[View larger version of this image (11 K GIF file)]


Figure 4 - Stern-Volmer plots of I- quenching of Pimpernel and Desirée native (nat) and denatured (denat) apyrases. The emission intensity was measured at 340 and 336 nm for Pimpernel and Desirée, respectively. The protein concentration was 0.06 mg/ml in 100 mM MES for both enzymes. The addition of 4.8 M GndHCl produced the denatured forms. Corrections were made for dilution upon I- addition. Fo: Fluorescence emission in the absence of quencher; F: fluorescence emission in the presence of quencher.

[View larger version of this image (11 K GIF file)]


Discussion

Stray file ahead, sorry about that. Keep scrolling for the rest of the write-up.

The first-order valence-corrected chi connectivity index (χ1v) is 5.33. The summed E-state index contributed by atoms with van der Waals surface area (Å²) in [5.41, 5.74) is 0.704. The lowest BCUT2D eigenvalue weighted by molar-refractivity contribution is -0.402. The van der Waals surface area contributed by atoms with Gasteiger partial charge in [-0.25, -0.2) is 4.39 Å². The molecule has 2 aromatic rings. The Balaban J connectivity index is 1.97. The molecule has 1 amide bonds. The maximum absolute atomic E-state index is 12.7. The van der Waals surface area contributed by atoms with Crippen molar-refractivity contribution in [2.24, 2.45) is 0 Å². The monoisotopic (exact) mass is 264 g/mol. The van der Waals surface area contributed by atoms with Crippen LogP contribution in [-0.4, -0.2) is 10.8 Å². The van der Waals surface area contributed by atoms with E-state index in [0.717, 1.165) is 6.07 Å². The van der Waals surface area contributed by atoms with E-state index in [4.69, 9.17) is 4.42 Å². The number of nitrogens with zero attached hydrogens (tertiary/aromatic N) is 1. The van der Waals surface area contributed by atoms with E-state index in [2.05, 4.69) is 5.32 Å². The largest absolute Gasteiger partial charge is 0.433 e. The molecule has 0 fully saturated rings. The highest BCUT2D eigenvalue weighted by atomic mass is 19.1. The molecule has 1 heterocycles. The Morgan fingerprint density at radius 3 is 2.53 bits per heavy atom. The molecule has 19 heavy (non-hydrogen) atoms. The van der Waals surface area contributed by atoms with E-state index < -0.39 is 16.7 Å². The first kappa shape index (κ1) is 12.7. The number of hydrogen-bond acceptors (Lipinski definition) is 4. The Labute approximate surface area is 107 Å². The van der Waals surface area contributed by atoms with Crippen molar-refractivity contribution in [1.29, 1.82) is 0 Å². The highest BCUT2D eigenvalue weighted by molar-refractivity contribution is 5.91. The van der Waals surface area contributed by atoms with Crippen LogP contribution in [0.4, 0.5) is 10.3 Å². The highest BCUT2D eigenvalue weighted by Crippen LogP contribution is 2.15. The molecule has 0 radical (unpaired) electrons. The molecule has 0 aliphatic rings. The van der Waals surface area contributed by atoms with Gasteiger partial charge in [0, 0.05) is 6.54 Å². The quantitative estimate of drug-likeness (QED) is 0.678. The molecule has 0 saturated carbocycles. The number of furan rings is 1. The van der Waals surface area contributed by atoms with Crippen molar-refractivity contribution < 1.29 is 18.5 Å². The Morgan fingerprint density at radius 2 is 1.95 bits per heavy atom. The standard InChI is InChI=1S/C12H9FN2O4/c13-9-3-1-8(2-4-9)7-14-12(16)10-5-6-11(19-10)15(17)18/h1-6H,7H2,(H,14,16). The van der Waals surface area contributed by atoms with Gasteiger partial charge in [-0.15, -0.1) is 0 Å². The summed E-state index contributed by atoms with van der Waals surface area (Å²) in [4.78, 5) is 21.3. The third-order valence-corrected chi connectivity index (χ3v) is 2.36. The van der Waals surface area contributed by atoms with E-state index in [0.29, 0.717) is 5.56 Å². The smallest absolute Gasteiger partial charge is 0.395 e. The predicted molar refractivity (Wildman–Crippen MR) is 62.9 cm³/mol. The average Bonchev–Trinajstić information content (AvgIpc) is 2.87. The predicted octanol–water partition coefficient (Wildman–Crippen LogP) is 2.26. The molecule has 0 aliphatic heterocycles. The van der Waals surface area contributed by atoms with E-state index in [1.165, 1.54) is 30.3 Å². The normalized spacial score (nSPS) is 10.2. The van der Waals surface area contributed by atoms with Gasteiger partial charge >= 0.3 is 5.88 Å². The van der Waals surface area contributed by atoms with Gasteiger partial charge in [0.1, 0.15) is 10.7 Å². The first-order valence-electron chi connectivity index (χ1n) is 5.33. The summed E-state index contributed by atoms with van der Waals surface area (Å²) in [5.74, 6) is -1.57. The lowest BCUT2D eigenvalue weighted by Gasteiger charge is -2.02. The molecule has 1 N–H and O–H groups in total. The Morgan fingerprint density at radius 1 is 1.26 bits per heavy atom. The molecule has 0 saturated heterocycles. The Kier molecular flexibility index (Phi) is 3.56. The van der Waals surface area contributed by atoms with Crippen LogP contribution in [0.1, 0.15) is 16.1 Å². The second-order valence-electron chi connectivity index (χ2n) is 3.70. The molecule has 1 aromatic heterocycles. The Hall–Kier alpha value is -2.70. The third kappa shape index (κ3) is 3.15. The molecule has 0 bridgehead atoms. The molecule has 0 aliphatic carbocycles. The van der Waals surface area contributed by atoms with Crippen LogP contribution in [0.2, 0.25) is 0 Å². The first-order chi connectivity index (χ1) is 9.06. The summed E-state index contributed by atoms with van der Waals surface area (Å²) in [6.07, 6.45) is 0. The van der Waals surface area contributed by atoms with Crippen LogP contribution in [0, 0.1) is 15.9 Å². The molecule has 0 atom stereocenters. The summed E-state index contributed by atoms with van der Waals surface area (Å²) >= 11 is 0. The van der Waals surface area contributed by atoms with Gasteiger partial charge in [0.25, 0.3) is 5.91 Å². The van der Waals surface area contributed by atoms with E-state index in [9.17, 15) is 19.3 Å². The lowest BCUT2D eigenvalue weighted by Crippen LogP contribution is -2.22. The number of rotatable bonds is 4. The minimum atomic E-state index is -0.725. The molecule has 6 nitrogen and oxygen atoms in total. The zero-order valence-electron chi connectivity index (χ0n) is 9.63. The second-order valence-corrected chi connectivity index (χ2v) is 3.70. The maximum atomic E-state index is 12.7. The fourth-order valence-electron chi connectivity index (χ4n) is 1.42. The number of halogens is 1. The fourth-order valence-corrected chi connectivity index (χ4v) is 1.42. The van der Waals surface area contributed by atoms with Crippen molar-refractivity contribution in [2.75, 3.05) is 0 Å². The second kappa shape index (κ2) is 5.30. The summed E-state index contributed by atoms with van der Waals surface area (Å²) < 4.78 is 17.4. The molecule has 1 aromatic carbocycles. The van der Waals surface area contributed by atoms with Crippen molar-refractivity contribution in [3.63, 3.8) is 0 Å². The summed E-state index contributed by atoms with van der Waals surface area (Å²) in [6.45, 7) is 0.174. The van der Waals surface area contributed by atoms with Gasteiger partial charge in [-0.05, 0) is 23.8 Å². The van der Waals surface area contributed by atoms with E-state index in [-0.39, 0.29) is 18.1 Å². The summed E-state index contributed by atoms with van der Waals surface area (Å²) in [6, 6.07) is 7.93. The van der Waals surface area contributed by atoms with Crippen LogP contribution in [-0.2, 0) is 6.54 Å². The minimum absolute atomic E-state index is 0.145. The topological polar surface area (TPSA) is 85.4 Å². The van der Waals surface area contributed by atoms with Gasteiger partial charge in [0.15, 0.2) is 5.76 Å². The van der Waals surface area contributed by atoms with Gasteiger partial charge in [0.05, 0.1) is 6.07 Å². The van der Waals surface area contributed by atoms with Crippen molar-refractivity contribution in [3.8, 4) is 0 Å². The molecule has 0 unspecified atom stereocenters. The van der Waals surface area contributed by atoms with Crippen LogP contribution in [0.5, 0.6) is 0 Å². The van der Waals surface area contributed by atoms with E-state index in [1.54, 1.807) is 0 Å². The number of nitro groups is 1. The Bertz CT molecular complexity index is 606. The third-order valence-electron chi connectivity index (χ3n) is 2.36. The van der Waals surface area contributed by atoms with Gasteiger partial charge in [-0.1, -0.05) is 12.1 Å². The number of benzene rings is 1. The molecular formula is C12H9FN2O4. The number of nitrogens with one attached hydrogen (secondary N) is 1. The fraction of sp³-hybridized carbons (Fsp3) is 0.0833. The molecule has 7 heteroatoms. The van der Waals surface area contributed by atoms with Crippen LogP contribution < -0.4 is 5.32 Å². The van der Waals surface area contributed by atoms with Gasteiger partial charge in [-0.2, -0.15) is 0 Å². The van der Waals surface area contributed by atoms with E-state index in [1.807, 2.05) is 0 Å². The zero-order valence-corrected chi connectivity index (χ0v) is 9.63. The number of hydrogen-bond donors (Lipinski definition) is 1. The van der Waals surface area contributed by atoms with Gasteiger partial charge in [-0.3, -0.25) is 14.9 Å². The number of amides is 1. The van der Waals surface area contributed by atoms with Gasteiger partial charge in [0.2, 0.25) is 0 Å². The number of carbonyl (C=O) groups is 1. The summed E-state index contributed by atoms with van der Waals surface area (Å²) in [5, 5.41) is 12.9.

The difference in maximum emission wavelength, 340 nm for Pimpernel and 336 nm for Desirée, indicates that the Trp residues are slightly more exposed in the Pimpernel apyrase. Another relevant difference between the enzymes is the higher Trp emission observed for the Pimpernel enzyme when compared with the Desirée apyrase, although both of them contain the same number of Trp residues (Espinosa V, Kettlun AM, Zanocco A, Encinas V, Cardemil E and Valenzuela MA, unpublished data). These data suggest that the tryptophan residues in the Desirée enzyme are more efficiently quenched by the solvent (water), by neighboring peptide bonds and/or by the lateral chains of amino acids such as Tyr, Cys and His (12). The decrease in fluorescence intensity of both apyrases induced by the nonhydrolyzable substrate analog (AMP-PCP) indicates that upon the nucleotide binding the local environment of Trp varies. These results indicate conformational changes in the neighborhood of Trp in terms of nucleotide binding in both the Pimpernel and Desirée enzymes. Since acrylamide is a polar but uncharged quencher, it can probably collide with both exposed and nonexposed residues (13). The quenching experiments show the contribution of static quenching (upward curvature) for both the native and denatured forms of Desirée apyrase and for the denatured form of the Pimpernel enzyme, while the native Pimpernel apyrase has no contribution of static quenching and there is only one population of Trp equally quenched by acrylamide, thus with a linear Stern-Volmer plot.